Questionnaire: Tony Spreadbury - Rugby World Cup referee

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The Independent Online

How do you prepare before a game?

I have a fairly set routine for all games. I like to get there about two hours before kick- off. I like to get the toss and all the legal stuff out of the way as soon as possible. By law I have to check everyone's studs and body armour. I am also obliged to brief the front rows about how I am going to handle the scrums, especially the procedure for engagement. I get wired up with the mike and earphone, make sure they work, have a 20-minute warm-up and, finally, allow myself half an hour of peace and quiet.

Does the International Rugby Board issue fitness guidelines?

You have to meet stringent targets to be considered for internationals. We are tested yearly and before every big tournament. I'm lucky enough to use a personal trainer who works with me for up to 20 hours a week. He is employed by the RFU to work out an individual programme including gym, track, endurance and swimming. He has his work cut out because I am not really a whippet; more like a labrador.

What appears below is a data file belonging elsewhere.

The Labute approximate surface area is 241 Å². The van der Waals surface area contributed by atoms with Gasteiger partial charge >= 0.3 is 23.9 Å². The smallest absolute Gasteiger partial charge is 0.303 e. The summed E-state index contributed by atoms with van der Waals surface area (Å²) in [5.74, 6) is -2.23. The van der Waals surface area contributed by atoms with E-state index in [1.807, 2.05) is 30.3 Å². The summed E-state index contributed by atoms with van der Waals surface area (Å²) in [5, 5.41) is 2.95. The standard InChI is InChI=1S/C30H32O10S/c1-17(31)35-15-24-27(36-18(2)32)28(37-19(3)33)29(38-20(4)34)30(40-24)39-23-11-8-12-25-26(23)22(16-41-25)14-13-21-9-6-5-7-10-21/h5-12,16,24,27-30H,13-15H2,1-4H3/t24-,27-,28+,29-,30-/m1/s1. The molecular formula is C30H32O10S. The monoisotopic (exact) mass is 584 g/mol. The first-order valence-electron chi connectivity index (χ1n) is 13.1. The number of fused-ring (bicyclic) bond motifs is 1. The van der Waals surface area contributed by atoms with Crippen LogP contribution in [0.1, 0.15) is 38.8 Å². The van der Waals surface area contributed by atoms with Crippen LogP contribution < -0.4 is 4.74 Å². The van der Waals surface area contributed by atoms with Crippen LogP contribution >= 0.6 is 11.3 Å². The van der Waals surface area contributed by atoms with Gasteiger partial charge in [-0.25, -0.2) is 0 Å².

Do you get plenty of lip from the players?

I think it's okay for players to ask questions of referees as long as it is done in a civilised manner. That's the difference between rugby and football refereeing. We are lucky to still have the communication. There seems to be more communication with the players in rugby than in most sports. We banter with the guys, and providing they are civil to me, I will give as good as I get.

Has increased technology improved the referee's lot?

I've got mixed feelings. The ref's mike is really a TV gimmick, making watching rugby more interesting. The downside for me is that it highlights the fact that I talk too much. In the northern hemisphere, we use video referees only at Test level and only for in-goal decisions. As long as we keep it nice and simple, and to set protocols, it is a useful tool.

Has professionalism in rugby made your life more difficult?

If you look at teams playing internationals now and those of 10 years ago, there is no comparison. Players' fitness levels have gone up and their knowledge of the law has improved, but they do now see how far they can bend the rules. It makes refereeing at the breakdown area, the tackle area, that bit more crucial.

Have you had any problems with players disagreeing with your decisions?

Not really. If a player critici-sed me too strongly, I'd just send him off!

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